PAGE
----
A rendering of Elfly’s NoEmi prototype with EPS titling on the hull. The aircraft is pictured flying over a large body of water with mountains on either side.

Elfly chooses batteries for NoEmi flying boat prototype

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Green Wing logo with white letters against a green backdrop, and leafs on either sideNorwegian electric seaplane developer Elfly on 25 July announced Electric Power Systems (EPS) as the battery supplier for its NoEmi (‘No Emissions’) prototype. Delivering the news during the EAA AirVenture Oshkosh show in Wisconsin, Elfly expressed intentions to build a long-term relationship beyond the first aircraft. 

Pierre Dussaux came to Elfly from a battery engineering job at Lilium. Now serving as NoEmi program manager, he explains the selection of Utah-based EPS. “Their design is smart, simple, and safe, and well aligned with our requirements. Moreover, aviation-specific batteries are their priority, meaning they are fully committed, contrary to other large companies that have invested in battery development but are primarily developing and selling legacy products and have not yet fully committed to delivering a certified aviation-grade battery.”

The contract covers battery modules from the EPS EPiC line, plus a power distribution system. Dussaux reports: “The system is quite modular, and the batteries fit our aircraft well. So, rather than reworking our design, working with EPS is more about making sure aircraft and battery specifications are always aligned.” 

The EPiC system does not include inverters or motors and an EPS spokesperson explains how the company ensure compatibility between its equipment and that of other manufacturers. “We work with aircraft and motor manufacturers to ensure the interfaces for hardware and software are provided.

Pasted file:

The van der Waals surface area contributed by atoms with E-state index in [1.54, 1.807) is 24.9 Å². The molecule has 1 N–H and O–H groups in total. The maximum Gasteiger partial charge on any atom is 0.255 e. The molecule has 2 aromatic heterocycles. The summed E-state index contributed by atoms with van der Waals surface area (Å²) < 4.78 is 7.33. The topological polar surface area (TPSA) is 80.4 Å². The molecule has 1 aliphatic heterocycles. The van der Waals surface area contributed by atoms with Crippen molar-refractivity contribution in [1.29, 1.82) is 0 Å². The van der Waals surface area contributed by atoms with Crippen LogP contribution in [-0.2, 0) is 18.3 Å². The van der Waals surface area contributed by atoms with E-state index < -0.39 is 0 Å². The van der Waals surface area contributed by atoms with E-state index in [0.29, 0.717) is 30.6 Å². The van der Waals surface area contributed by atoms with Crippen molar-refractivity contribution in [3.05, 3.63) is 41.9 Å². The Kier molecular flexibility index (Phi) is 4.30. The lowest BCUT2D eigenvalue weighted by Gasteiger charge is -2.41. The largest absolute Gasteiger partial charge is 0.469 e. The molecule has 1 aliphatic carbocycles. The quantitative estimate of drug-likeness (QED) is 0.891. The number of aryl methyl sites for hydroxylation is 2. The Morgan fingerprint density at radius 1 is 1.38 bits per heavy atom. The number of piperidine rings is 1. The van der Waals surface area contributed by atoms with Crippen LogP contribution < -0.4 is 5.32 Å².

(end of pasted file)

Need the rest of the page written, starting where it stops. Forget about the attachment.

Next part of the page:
“We also have a system integration lab where we test the full propulsion system, including motor, inverter, and propeller. For the Diamond eDA40, for example, we tested the propulsion system, including the SAFRAN eGenius and two strings of EPiC battery modules, on a static test rig. This test provided critical software and hardware integration before the eDA40’s first flight” on 20 July.

Elfly’s flying boat design houses the EPS batteries in the aircraft’s keel. EPS already provides batteries for Harbour Air’s eBeaver electric floatplane conversion and says it has no concerns regarding the aquatic environment, while Dussaux says Elfly is working to define an installation design acceptable to the certification authorities.

“We are working on several solutions that we think are realistic, but in the end a long dialog with EASA will determine the best approach. Making the hull completely watertight is a possibility. Another is to assume water will come in and have a water treatment system to mitigate that. This second approach is employed on most boats, flying boats included, to ensure water doesn’t come into contact with the batteries.”

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The EPS system is compatible with Combined Charging System Combo 1 (CCS1) and CCS2 chargers as standard, although the company says it expects to work with the authorities to ensure compliance with local rules and regulations. Dussaux adds: “The charging system is being developed in parallel. It is a requirement for us to be able to use CCS charging, as well as to adapt to next-generation charging standards, so the system won’t be specific to EPS.”

Elfly hopes to be ready for battery installation towards the end of 2024 and Dussaux confirms an ambitious first flight date late in 2025. Meanwhile, EPS has expanded its global footprint to include a ‘business development representation’ in Europe. Considering the relationship between Elfly and the US company, Dussaux concludes: “EPS’s development timeline is well aligned with ours, and we think that they have the best chance to provide certified equipment in the coming years.”

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Featured image credited to Elfly